Sir Peter Job and the remuneration committee at Royal Dutch Shell are facing calls to step down.
The calls were made after the oil major became the UK’s most high-profile victim of a shareholder revolt.
In the latest sign of increasing activism among institutional shareholders and anger at what are deemed excessive payouts, 59.4pc of shareholders rejected Shell’s remuneration report at a fiery annual general meeting on Tuesday.
It is the second time that Sir Peter, the chair of the remuneration committee, has been involved in a major dispute over pay. He was on the remuneration committee at GlaxoSmithKline when its pay package was voted down in 2003.
Shell is unlikely to reverse the pay deal because the vote is only deemed to be advisory but shareholders are looking for change, including a restructuring of the remuneration committee. A significant proportion of shareholders, 8pc, also rebelled against pay last year.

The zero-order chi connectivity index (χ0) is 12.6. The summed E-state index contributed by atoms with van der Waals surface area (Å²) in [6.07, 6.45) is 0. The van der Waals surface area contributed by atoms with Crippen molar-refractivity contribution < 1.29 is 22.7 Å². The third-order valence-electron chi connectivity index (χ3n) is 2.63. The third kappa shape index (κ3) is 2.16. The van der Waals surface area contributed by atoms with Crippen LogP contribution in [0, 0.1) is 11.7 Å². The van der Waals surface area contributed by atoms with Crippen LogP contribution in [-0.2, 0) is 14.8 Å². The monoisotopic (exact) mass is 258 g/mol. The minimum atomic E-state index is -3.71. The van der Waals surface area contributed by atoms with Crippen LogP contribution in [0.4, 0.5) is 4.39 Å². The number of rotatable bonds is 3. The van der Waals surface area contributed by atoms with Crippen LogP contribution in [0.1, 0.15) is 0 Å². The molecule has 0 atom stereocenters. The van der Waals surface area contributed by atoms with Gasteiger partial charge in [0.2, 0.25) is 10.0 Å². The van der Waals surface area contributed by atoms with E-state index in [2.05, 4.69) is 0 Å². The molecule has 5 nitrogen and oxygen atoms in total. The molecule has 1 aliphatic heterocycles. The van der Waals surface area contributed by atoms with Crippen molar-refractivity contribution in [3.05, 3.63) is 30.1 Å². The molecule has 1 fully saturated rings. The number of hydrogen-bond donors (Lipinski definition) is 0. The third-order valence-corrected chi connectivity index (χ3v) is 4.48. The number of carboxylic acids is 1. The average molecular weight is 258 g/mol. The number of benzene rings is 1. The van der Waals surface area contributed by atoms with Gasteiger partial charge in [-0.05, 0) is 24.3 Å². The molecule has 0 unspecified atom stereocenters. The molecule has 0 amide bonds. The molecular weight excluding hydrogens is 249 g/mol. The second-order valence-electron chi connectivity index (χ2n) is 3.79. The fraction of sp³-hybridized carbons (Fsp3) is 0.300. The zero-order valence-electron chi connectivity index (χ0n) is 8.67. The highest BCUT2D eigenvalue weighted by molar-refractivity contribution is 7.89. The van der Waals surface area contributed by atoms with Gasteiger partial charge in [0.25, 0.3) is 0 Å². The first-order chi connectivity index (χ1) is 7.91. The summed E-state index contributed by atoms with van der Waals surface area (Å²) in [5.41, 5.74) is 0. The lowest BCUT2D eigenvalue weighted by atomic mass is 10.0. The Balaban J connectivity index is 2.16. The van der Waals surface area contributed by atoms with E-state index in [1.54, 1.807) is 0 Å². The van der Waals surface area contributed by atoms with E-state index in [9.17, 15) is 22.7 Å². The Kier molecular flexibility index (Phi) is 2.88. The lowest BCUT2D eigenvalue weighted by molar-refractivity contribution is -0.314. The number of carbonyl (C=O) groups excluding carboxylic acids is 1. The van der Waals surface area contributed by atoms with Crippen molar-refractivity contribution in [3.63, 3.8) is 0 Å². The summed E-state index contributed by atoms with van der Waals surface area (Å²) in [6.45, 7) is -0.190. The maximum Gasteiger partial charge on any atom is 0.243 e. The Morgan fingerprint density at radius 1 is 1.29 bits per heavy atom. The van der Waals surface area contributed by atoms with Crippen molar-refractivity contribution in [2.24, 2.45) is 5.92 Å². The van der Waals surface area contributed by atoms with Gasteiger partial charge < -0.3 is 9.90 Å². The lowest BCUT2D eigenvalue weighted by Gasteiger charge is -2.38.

Their anger has been stoked up after Shell missed its target of finishing third in a peer group of five companies, but directors used their discretion to give executives about half of the share awards. One shareholder asked yesterday, while joining calls for Sir Peter to quit: “Why reward failure?”
Legal & General and Capital Group, two of the largest shareholders, refused to comment, although it is thought that L&G, along with fellow institutional shareholder Standard Life, voted against the remuneration report. Franklin Mutual, another key investor, asked Sir Peter during the AGM whether he would quit if the company lost the pay vote.
Michael Rendell, the head of PricewaterhouseCooper’s human resources consultancy, said he feared a string of non-executives could step down from their posts because of the increasing pressure they are facing.
“It’s a very challenging role and one of the most high-profile in business at the moment,” he said.
Members of GSK’s remuneration committee, including Sir Peter, stepped down within 19 months of the drug companies’ controversial pay deal being rejected.
Sir Peter is also chairman of the remuneration committee at Schroders, where about 7pc of shareholders voted against the pay deal this year. He earned about £200,000 last year for his two roles. He is joined on the Shell committee by Lord Kerr of Kinlochard, the former diplomat who was comfortably re-elected at the annual meeting, and Dr Josef Ackerman, chairman of Deutsche Bank.